Carriers like Telstra and Optus use network engineering programs such as AToll and RFMap2 to plan out each cell tower, or 'node', as part of the larger 'mesh' network of towers. Radio Propagation modelling is used to determine the optimal location for each cell tower based on the area it must cover. However because each new cell tower interferes with all the surrounding towers, it must be positioned in a spot that covers an area the best it can without causing radio interference with another tower.
Radio interference and coverage area can be optimised by raising or lowering the antenna height, mechanically tilting the antennas down (to create a micro cell - ie. increase capacity) or up (to increase coverage area or reduce the impact of terrain).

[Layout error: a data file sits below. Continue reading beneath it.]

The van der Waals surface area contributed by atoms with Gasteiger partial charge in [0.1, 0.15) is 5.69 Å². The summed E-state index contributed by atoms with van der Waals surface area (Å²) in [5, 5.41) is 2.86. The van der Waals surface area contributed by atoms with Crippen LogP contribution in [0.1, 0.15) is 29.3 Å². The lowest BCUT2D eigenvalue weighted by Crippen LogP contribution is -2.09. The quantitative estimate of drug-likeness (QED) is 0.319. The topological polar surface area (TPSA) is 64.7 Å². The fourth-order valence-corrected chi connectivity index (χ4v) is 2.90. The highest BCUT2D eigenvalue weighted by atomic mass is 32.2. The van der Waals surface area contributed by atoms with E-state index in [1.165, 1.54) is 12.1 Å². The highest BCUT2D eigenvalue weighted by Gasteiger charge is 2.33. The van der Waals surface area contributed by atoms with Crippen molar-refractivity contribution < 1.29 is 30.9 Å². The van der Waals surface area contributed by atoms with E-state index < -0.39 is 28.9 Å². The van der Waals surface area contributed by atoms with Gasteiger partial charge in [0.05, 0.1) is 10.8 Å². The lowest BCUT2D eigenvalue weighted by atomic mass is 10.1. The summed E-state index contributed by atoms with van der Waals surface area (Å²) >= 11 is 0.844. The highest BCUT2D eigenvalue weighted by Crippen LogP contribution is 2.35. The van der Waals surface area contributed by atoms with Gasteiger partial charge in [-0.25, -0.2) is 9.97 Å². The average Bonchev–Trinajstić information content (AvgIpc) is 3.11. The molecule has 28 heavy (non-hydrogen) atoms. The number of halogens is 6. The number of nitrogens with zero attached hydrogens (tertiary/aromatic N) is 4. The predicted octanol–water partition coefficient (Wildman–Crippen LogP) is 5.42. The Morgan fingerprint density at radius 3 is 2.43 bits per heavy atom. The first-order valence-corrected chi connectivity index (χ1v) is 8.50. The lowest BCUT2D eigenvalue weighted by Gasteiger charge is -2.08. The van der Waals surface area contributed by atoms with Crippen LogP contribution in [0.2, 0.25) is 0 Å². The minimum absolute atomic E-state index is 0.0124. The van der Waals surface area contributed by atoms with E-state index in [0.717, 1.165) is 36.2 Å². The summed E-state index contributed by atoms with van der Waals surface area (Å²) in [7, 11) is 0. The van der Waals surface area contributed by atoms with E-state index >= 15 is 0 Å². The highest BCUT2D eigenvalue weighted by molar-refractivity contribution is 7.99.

Programs like AToll assist in the decision making process by factoring in terrain and other geographic disturbances to locate a position for the tower that optimises coverage area, reduces black-spots, and minimises interference. Other factors that come in to play are cost minimisation, access to backhaul networks, and aesthetics. Expenditure costs are often reduced by locating cell antennas on top of tall buildings, light poles, power lines, just about any tall object you can imagine. Viability is also assessed by modelling income generated, where income is a result of number of customers serviced. This is important to justify the $150,000 (avg.) capital outlay required to construct the site. Aesthetics is also important in metro areas where conventional monopoles are considered an eyesore, sites where antennas are hidden or painted to blend in are often called 'stealth' sites.